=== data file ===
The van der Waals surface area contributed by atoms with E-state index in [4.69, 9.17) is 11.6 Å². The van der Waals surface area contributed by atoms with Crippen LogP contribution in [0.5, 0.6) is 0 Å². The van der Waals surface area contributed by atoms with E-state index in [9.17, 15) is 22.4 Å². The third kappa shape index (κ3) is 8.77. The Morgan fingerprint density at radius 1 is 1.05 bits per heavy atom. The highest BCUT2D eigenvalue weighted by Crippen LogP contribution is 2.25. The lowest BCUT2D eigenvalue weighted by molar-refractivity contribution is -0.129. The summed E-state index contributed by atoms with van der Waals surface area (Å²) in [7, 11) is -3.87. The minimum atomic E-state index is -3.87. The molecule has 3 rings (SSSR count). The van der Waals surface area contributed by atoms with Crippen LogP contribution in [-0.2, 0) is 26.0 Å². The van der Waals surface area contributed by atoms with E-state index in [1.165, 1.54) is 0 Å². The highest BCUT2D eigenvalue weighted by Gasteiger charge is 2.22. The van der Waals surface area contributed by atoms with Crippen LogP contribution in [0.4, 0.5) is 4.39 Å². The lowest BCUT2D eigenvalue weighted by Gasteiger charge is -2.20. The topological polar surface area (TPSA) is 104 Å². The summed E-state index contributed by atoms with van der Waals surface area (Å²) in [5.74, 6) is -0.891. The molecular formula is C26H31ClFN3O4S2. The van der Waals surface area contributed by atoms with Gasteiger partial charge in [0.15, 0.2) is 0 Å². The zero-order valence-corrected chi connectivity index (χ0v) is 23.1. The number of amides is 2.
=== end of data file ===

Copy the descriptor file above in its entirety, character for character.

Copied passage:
The van der Waals surface area contributed by atoms with E-state index in [4.69, 9.17) is 11.6 Å². The van der Waals surface area contributed by atoms with Crippen LogP contribution in [0.5, 0.6) is 0 Å². The van der Waals surface area contributed by atoms with E-state index in [9.17, 15) is 22.4 Å². The third kappa shape index (κ3) is 8.77. The Morgan fingerprint density at radius 1 is 1.05 bits per heavy atom. The highest BCUT2D eigenvalue weighted by Crippen LogP contribution is 2.25. The lowest BCUT2D eigenvalue weighted by molar-refractivity contribution is -0.129. The summed E-state index contributed by atoms with van der Waals surface area (Å²) in [7, 11) is -3.87. The minimum atomic E-state index is -3.87. The molecule has 3 rings (SSSR count). The van der Waals surface area contributed by atoms with Crippen LogP contribution in [-0.2, 0) is 26.0 Å². The van der Waals surface area contributed by atoms with E-state index in [1.165, 1.54) is 0 Å². The highest BCUT2D eigenvalue weighted by Gasteiger charge is 2.22. The van der Waals surface area contributed by atoms with Crippen LogP contribution in [0.4, 0.5) is 4.39 Å². The lowest BCUT2D eigenvalue weighted by Gasteiger charge is -2.20. The topological polar surface area (TPSA) is 104 Å². The summed E-state index contributed by atoms with van der Waals surface area (Å²) in [5.74, 6) is -0.891. The molecular formula is C26H31ClFN3O4S2. The van der Waals surface area contributed by atoms with Gasteiger partial charge in [0.15, 0.2) is 0 Å². The zero-order valence-corrected chi connectivity index (χ0v) is 23.1. The number of amides is 2.